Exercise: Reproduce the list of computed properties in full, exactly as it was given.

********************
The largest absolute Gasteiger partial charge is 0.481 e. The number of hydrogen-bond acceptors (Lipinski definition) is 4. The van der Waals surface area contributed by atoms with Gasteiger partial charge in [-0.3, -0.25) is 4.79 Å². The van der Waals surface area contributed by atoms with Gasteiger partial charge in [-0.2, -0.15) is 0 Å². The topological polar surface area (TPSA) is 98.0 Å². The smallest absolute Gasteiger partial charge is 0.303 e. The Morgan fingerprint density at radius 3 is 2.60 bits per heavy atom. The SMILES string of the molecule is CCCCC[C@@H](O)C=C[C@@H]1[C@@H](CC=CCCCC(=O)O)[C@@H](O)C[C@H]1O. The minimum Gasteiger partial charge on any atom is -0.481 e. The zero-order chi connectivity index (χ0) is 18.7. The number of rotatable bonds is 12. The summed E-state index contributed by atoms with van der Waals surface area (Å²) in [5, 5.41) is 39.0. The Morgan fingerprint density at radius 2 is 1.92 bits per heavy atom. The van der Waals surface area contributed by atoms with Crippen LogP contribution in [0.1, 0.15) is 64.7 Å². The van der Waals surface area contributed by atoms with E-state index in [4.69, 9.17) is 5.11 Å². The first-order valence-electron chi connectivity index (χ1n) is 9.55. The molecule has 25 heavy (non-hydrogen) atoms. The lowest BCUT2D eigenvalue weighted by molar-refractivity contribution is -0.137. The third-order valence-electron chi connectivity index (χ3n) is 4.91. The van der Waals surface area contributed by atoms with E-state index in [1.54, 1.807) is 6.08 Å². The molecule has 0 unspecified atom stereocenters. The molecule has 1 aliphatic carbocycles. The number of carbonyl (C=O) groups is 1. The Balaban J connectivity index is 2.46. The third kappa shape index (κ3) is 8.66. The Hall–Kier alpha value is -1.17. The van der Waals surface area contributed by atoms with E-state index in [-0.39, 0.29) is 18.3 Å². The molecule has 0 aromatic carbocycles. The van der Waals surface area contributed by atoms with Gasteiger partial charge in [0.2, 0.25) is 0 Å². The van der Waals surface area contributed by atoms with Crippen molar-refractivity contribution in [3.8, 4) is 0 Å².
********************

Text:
The largest absolute Gasteiger partial charge is 0.481 e. The number of hydrogen-bond acceptors (Lipinski definition) is 4. The van der Waals surface area contributed by atoms with Gasteiger partial charge in [-0.3, -0.25) is 4.79 Å². The van der Waals surface area contributed by atoms with Gasteiger partial charge in [-0.2, -0.15) is 0 Å². The topological polar surface area (TPSA) is 98.0 Å². The smallest absolute Gasteiger partial charge is 0.303 e. The Morgan fingerprint density at radius 3 is 2.60 bits per heavy atom. The SMILES string of the molecule is CCCCC[C@@H](O)C=C[C@@H]1[C@@H](CC=CCCCC(=O)O)[C@@H](O)C[C@H]1O. The minimum Gasteiger partial charge on any atom is -0.481 e. The zero-order chi connectivity index (χ0) is 18.7. The number of rotatable bonds is 12. The summed E-state index contributed by atoms with van der Waals surface area (Å²) in [5, 5.41) is 39.0. The Morgan fingerprint density at radius 2 is 1.92 bits per heavy atom. The van der Waals surface area contributed by atoms with Crippen LogP contribution in [0.1, 0.15) is 64.7 Å². The van der Waals surface area contributed by atoms with E-state index in [4.69, 9.17) is 5.11 Å². The first-order valence-electron chi connectivity index (χ1n) is 9.55. The molecule has 25 heavy (non-hydrogen) atoms. The lowest BCUT2D eigenvalue weighted by molar-refractivity contribution is -0.137. The third-order valence-electron chi connectivity index (χ3n) is 4.91. The van der Waals surface area contributed by atoms with E-state index in [1.54, 1.807) is 6.08 Å². The molecule has 0 unspecified atom stereocenters. The molecule has 1 aliphatic carbocycles. The number of carbonyl (C=O) groups is 1. The Balaban J connectivity index is 2.46. The third kappa shape index (κ3) is 8.66. The Hall–Kier alpha value is -1.17. The van der Waals surface area contributed by atoms with E-state index in [-0.39, 0.29) is 18.3 Å². The molecule has 0 aromatic carbocycles. The van der Waals surface area contributed by atoms with Gasteiger partial charge in [0.2, 0.25) is 0 Å². The van der Waals surface area contributed by atoms with Crippen molar-refractivity contribution in [3.8, 4) is 0 Å².